Saturday, December 29, 2007

Tips for Working at Home and Having A Nanny



lesley riley said...
Lindsay - How can you establish boundaries between a mother who works in the home and the nanny? who gets final say? How do you keep the children from running to mommy since they know she is there?
December 26, 2007 2:23 PM

Thanks for your comment Lesley. That's a great question. In my experience, this is a relatively common although challenging situation. Often times, this can be remedied by setting clear expectations and time boundaries. Here are some tips to achieve this healthy balance:

1) Set-up a schedule that includes everyone. Build in time when you will see your child so they know when they will see you. Not only will this reduce the anxiety your child may experience related to wondering where you are and wanting to be with you, it will also help you to really focus and get work done. If you are trying to reduce this behavior, one of the worst things you can do is dart in and out of the common areas in perfect visibility of your child. Doing that sets you up for getting no work done, and your child feeling as though they are in an unpredictable environment where they do not know when they will see mom, as well as how long it will be until they will see mom again. This can increase anxious avoidant attachment behaviors.

Here’s an excerpt of a sample schedule:
9AM Nanny arrives, Mom goes to home office. Child engages in some sort of activity depending on age that helps them transition – Perhaps off to the playground! This activity should mark that “we are ALL starting our day!”
10:30AM Mom takes a break. Pops out of office and into more of a common area. Nanny is giving child a snack, Mom visits and has a snack as well! Then, Mom back to work.
12PM Lunch! Everyone has lunch together. Discuss each other’s morning, what are the plans for the afternoon.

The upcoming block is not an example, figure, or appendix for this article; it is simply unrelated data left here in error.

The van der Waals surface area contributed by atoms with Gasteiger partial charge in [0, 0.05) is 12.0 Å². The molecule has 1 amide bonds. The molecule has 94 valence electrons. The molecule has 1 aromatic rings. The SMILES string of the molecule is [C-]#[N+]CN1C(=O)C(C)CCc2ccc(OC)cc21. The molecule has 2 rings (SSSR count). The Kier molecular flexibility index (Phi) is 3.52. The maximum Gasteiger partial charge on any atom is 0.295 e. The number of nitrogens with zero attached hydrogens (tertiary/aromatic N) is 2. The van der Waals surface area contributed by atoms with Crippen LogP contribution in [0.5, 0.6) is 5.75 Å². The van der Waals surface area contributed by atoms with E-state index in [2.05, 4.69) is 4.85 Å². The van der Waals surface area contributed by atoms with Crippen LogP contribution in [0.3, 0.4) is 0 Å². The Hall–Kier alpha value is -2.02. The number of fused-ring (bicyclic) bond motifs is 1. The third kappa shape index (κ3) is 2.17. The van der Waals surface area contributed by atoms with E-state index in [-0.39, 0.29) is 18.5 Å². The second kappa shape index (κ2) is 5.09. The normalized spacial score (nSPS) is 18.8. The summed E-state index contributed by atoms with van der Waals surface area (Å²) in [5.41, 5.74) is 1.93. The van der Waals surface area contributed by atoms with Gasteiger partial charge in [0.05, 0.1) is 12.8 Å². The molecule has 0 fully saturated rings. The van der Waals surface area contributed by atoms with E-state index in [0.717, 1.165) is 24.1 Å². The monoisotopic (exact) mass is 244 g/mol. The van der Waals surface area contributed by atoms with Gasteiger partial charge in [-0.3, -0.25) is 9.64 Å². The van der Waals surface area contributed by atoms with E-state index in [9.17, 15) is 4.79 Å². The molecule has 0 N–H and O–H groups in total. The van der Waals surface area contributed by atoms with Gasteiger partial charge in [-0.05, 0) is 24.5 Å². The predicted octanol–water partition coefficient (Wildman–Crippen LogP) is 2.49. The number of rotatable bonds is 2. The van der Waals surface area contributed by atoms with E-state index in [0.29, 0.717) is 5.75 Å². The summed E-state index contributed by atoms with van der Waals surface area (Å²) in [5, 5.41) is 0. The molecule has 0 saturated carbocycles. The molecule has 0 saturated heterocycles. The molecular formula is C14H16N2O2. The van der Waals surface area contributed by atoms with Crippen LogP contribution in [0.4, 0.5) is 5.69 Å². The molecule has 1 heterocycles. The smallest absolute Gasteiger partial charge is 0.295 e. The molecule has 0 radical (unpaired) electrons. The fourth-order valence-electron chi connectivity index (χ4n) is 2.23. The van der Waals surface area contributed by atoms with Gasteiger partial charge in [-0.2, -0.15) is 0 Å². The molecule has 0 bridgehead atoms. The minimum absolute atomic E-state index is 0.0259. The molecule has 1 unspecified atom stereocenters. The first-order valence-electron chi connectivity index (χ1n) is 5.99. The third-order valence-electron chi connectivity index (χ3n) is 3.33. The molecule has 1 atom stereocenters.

1PM Nap time.
3:00PM Snack time. Mom pops in for snack with child and nanny.
3:15PM Mom returns to work. Nanny and child get ready to go outside to park for a playdate.
5:00PM Mom home from “the office”. Good-bye to nanny. Get re-cap of the day from nanny.

2) If at all possible, for your own sanity, work efficiency and your child’s sense of security, set up a space that is specifically for your work. So that everyone knows that when mom is in that corner or in that room, she is working! Setting this clear physical boundary will help all involved. Having a separate space will allow you to have a sense both visually and psychologically of your own space and a sense that when you enter that space – you are “going to work”! The most ideal situation would be having an office space in your home in a separate room. For many children, no matter what the age, if mom is “out-of-sight” it helps children with “out of mind.” Not that they will forget you, it just allows them to focus on their activity more when they are not constantly thinking about “when will I see mom again?”

Now, we all know that families, don’t follow schedules and children don’t wear wristwatches! So, a couple of things to think about: